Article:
The BASIS Curriculum has students study Latin in grades 5 and 6 to create a bridge across everything they are learning in the Sciences, English, and History. In class, Subject Expert Teacher Mr. Camba went over translations and assessed how long it took students to complete these in their homework. Mr. Camba reached out specifically to the ones who struggled. Neve chimed in saying, “English to Latin…I get it, but Latin to English is harder.” Mr. Camba agreed and said it just takes more practice. They spent the class focusing on the hard one first (Latin to English) and before the 50-minute class period was over the students went from saying: “There’s no way I’m ever going to learn this.” to Mr. Camba declaring they now actually have a working grasp on it. A student spoke up and said, “You’re a good teacher.”
The day for students is purposefully broken up with blocks of movement or recess to give them a balance and outlet for their energy. In P.E. the 6th graders just started their ultimate football season. Teams were made and they chose their names: “Team Twinkies,” “The Unicorns,” “NY Giants Jr.” and “BASIS All-Stars.” In addition to encouraging healthy competition, they worked on giving a sign of respect to opposing teams. The 6th graders had no problem here and quickly gave out high-fives or handshakes.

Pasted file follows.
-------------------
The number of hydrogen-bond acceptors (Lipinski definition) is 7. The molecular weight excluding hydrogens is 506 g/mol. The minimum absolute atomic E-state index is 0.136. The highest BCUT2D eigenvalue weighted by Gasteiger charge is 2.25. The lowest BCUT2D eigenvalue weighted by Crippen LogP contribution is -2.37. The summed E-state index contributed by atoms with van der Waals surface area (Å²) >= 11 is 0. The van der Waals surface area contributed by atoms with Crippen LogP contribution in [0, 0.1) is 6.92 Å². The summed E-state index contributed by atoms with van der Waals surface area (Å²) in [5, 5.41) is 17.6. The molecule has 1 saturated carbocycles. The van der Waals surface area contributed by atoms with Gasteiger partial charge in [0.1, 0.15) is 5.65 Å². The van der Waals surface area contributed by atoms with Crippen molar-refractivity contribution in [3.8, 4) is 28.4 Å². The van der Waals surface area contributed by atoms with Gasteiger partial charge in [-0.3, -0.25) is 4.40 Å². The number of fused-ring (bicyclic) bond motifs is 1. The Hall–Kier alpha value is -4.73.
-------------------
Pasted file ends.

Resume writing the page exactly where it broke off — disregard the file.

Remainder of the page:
Academic Enrichment (AE)
Now it’s time for study and snack time during Academic Enrichment, the 25-minute period built into every 5th and 6th grader’s daily schedule. The 6th graders have a physics test and a biology quiz tomorrow. With the Biology & Chemistry Subject Expert Teacher, Ms. Kost, in the room, Neve was able to find out the structure of the quiz on bone labeling. She and her classmates were very calm and Neve’s flash cards came out. She said, “I feel super prepared because I studied really hard last weekend and memorized everything. Once I got the hang of it, it was easy.” During snack time, conversations carried on about what snack combinations are yummy or gross (pickles and peanut butter?) and then segued into a full-on English discussion about the book they just finished for class, A Wizard of Earthsea.